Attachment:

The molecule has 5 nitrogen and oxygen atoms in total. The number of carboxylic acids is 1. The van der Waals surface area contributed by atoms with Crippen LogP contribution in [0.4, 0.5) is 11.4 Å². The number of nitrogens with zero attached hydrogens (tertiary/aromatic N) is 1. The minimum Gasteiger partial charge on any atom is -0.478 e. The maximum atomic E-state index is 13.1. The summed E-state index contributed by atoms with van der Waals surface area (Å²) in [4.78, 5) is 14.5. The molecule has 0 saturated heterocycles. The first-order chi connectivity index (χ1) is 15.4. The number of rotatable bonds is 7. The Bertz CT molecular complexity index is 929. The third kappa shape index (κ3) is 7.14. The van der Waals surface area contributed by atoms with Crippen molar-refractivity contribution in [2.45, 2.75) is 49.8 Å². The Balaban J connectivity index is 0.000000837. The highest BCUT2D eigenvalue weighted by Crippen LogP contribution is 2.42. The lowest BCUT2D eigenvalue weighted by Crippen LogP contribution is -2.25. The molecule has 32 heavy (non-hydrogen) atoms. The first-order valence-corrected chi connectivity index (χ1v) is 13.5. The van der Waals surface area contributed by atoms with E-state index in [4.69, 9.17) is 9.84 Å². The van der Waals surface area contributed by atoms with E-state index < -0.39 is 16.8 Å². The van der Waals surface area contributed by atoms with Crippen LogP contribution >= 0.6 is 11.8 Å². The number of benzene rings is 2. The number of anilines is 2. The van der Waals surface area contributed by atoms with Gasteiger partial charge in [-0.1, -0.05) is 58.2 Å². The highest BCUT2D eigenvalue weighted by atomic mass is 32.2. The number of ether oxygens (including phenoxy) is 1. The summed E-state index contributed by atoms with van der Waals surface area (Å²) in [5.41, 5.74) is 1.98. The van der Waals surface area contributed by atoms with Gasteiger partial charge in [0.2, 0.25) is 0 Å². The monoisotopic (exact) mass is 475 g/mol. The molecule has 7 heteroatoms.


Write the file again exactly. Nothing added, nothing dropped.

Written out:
The molecule has 5 nitrogen and oxygen atoms in total. The number of carboxylic acids is 1. The van der Waals surface area contributed by atoms with Crippen LogP contribution in [0.4, 0.5) is 11.4 Å². The number of nitrogens with zero attached hydrogens (tertiary/aromatic N) is 1. The minimum Gasteiger partial charge on any atom is -0.478 e. The maximum atomic E-state index is 13.1. The summed E-state index contributed by atoms with van der Waals surface area (Å²) in [4.78, 5) is 14.5. The molecule has 0 saturated heterocycles. The first-order chi connectivity index (χ1) is 15.4. The number of rotatable bonds is 7. The Bertz CT molecular complexity index is 929. The third kappa shape index (κ3) is 7.14. The van der Waals surface area contributed by atoms with Crippen molar-refractivity contribution in [2.45, 2.75) is 49.8 Å². The Balaban J connectivity index is 0.000000837. The highest BCUT2D eigenvalue weighted by Crippen LogP contribution is 2.42. The lowest BCUT2D eigenvalue weighted by Crippen LogP contribution is -2.25. The molecule has 32 heavy (non-hydrogen) atoms. The first-order valence-corrected chi connectivity index (χ1v) is 13.5. The van der Waals surface area contributed by atoms with E-state index in [4.69, 9.17) is 9.84 Å². The van der Waals surface area contributed by atoms with E-state index < -0.39 is 16.8 Å². The van der Waals surface area contributed by atoms with Crippen LogP contribution >= 0.6 is 11.8 Å². The number of benzene rings is 2. The number of anilines is 2. The van der Waals surface area contributed by atoms with Gasteiger partial charge in [-0.1, -0.05) is 58.2 Å². The highest BCUT2D eigenvalue weighted by atomic mass is 32.2. The number of ether oxygens (including phenoxy) is 1. The summed E-state index contributed by atoms with van der Waals surface area (Å²) in [5.41, 5.74) is 1.98. The van der Waals surface area contributed by atoms with Gasteiger partial charge in [0.2, 0.25) is 0 Å². The monoisotopic (exact) mass is 475 g/mol. The molecule has 7 heteroatoms.